27 min

Blast furnace plant
Kuźniaki

15 minuts

An example of the 19th-century industrial complex in Poland with a blast furnace of a distinctive, pyramid-shape shaft.

History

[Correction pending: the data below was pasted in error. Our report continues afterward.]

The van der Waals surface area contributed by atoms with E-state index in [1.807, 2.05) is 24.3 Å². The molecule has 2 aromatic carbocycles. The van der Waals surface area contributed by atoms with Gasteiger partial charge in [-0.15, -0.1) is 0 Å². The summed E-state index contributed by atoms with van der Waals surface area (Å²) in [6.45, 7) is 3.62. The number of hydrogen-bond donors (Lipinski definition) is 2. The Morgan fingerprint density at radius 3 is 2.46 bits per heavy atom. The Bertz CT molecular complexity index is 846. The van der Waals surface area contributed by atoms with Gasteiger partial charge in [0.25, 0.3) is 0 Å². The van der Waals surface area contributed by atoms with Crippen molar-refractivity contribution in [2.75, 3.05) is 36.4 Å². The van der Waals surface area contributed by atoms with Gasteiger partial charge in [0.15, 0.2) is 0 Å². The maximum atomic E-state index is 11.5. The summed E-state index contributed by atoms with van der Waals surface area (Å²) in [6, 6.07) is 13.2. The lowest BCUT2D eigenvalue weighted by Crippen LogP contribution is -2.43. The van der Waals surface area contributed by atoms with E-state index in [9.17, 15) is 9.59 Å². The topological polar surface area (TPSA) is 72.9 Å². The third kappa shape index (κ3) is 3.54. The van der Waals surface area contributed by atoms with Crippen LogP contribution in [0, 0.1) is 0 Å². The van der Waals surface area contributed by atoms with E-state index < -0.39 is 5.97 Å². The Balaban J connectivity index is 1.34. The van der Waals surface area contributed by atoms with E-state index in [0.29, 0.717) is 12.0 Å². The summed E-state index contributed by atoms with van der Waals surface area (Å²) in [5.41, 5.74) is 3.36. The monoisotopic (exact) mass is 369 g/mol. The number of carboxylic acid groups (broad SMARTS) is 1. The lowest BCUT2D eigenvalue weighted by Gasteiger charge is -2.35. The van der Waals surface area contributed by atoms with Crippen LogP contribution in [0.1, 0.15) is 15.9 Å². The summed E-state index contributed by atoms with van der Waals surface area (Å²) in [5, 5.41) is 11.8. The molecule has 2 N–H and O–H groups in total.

The area of today’s Świętokrzyskie, abounding in ore, wood and water, has been known for its steel industry for ages. The industry began to flourished in the 1st half of the 19th century, mainly due to the investment of the government of the then Congress Kingdom of Poland. Besides larger plants, also smaller private initiatives were developing, among them the first furnaces in Kuźniaki. Already in the 2nd half of the 18th century, Kużniaki was home to, first quarter- and then half-furnace integrated with a water hammery (perhaps at the beginning of the 19th century in the possession of the Kołłątaj family). In 1844 there were three metallurgical plants active in addition to the blast furnace. In the years 1860-1870, a new blast furnace was constructed operated the Jewish entrepreneur, Szlama Orner. Modified ca. 1890, the furnace was operated until 1897. The products were pipes, grids, sheet, crosses, and railings. After the decommissioning of the blast furnace, a wheel-driven mill was installed in the adjacent building, using the existing water system. later it was powered by a turbine and operated until 1955. The plant was closed down in the following years and the buildings fell into disrepair. In the years 1967-1968, the blast furnace was secured against collapse. By the 1980s, the water system had been considerably transformed: the spillway was disintegrated, the causeway was converted into a road, the canal was destroyed and the pond turned weedy. The condition of the production building (later the mill) without the equipment dramatically deteriorated. Only the blast furnace structure has endured the test of time as a clear, permanent ruin (in the 1960s it was secured by the personnel of Zawiercie Steelworks). It has remained so ever since. Today, the area around the blast furnace is a private property; it is fenced and clear although no specific information about its historical value is provided. Visible are also the remnants of the former water system, especially the old spillway, overflow and outlet duct.